A potential large collective production cut by members of OPEC and OPEC+ in response to the slump in demand with the Coronavirus outbreak is expected to drive oil prices upward, as Brent hits $52.46 per barrel yesterday.
Organisation of the Petroleum Exporting Countries (OPEC), Russia and nine other countries are in the fourth year of output cuts aimed at supporting prices, with the current deal calling on the 24 member-countries to cut 1.7 million barrels daily (mb/d) through the end of March.
Although the near-term outlook for global financial and energy markets remains grim and the forecast for the remaining of the year is deteriorating and is not looking any better, Nigeria remains hopeful that cuts would help push prices to be able to implement its 2020 budget.
Notwithstanding the gradual rise in oil prices they are still trading below the Federal Government’s benchmark, thus posing a threat to the 2020 budget, which was signed by the President Muhammadu Buhari in December, on the assumption of oil production of 2.18mb/d with an oil price benchmark of $57 per barrel.
As oil prices sank about 14 percent last week alone and the Brent hit a twelve-month low on the back of the Coronavirus outbreak, the OPEC is meeting in Vienna, Austria, this week to help stabilise the market.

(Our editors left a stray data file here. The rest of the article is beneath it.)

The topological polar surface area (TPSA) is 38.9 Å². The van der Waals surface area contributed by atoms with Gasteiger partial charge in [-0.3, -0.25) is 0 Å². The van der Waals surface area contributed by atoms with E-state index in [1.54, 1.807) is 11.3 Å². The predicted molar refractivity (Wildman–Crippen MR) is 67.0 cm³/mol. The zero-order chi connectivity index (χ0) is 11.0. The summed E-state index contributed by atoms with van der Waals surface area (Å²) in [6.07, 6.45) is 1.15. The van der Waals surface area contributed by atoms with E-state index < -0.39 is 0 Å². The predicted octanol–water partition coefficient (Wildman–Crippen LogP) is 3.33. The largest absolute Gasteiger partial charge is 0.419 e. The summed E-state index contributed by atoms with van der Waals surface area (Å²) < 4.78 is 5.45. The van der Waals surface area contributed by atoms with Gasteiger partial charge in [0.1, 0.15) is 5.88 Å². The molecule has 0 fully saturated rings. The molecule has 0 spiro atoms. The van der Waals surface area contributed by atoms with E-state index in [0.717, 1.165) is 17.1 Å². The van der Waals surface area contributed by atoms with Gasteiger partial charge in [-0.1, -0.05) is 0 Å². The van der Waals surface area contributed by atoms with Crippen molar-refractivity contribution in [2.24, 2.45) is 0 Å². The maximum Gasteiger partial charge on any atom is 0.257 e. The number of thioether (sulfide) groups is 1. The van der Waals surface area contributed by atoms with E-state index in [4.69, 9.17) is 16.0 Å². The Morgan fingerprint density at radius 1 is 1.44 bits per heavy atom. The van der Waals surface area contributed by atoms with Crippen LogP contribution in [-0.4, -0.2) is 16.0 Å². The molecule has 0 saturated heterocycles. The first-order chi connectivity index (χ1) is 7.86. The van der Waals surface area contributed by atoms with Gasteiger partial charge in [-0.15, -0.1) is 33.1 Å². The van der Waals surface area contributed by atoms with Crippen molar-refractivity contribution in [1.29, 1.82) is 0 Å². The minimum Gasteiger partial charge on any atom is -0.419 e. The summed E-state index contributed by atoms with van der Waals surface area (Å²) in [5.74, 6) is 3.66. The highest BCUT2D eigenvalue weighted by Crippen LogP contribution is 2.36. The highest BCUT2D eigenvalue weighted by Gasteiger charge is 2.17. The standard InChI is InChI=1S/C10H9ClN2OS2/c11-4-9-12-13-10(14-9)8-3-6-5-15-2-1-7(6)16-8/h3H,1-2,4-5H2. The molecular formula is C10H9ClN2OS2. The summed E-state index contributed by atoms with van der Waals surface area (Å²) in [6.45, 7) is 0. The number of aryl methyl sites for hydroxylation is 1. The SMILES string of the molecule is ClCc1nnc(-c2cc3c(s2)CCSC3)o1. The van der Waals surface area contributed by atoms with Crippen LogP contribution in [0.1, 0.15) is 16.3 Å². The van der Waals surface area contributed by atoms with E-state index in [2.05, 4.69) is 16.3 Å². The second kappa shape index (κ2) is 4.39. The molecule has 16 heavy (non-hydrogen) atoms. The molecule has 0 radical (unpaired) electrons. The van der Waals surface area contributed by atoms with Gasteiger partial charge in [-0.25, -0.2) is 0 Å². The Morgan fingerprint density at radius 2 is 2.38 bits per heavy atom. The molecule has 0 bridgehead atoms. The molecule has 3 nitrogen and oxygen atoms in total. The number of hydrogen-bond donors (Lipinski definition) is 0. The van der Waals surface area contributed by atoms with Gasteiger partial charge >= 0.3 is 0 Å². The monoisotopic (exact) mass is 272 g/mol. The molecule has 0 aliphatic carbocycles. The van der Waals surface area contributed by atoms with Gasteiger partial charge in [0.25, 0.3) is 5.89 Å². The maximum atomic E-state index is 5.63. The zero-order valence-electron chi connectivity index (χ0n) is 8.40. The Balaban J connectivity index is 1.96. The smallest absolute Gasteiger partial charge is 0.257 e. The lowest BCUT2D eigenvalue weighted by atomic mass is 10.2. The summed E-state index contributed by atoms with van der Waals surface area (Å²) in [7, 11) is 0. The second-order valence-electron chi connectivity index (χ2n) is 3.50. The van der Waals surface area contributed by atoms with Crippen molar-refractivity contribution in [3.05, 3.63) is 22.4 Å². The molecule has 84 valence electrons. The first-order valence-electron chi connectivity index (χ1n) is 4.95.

Executive Chairman of the African Energy Chamber Nj Ayuk, while on TV
programme to discuss the Coronavirus’ impact on oil prices and OPEC’s
upcoming moves to stabilise global energy markets, said: “A bold and
substantial production cut by OPEC and OPEC+ member countries will help
alleviate oil market fears and bring stability.” “OPEC has a track
record of making market-driven deals that stand to benefits Wall Street
and Main Street. At the Energy Chamber, we remain bullish about a good
deal for oil producers and consumers, and most importantly market
stability. Africa will be closely watching what happens in Vienna this
week, especially after its first cases were declared in Senegal and
Nigeria,” he declared on Deutsche Welle.
Analysts point to the crude oil’s forward curve flattening in recent days, signalling oil traders’ lack of appetite for holding or selling stocks.
Saudi Arabia has been urging the OPEC+ alliance to extend the deal and tighten quotas by another 1 million b/d or more. The official OPEC+ recommendation is for 600,000 b/d in new cuts to help rebalance the oil market, but Saudi Arabia has pledged to over comply with another 400,000 b/d, according to sources.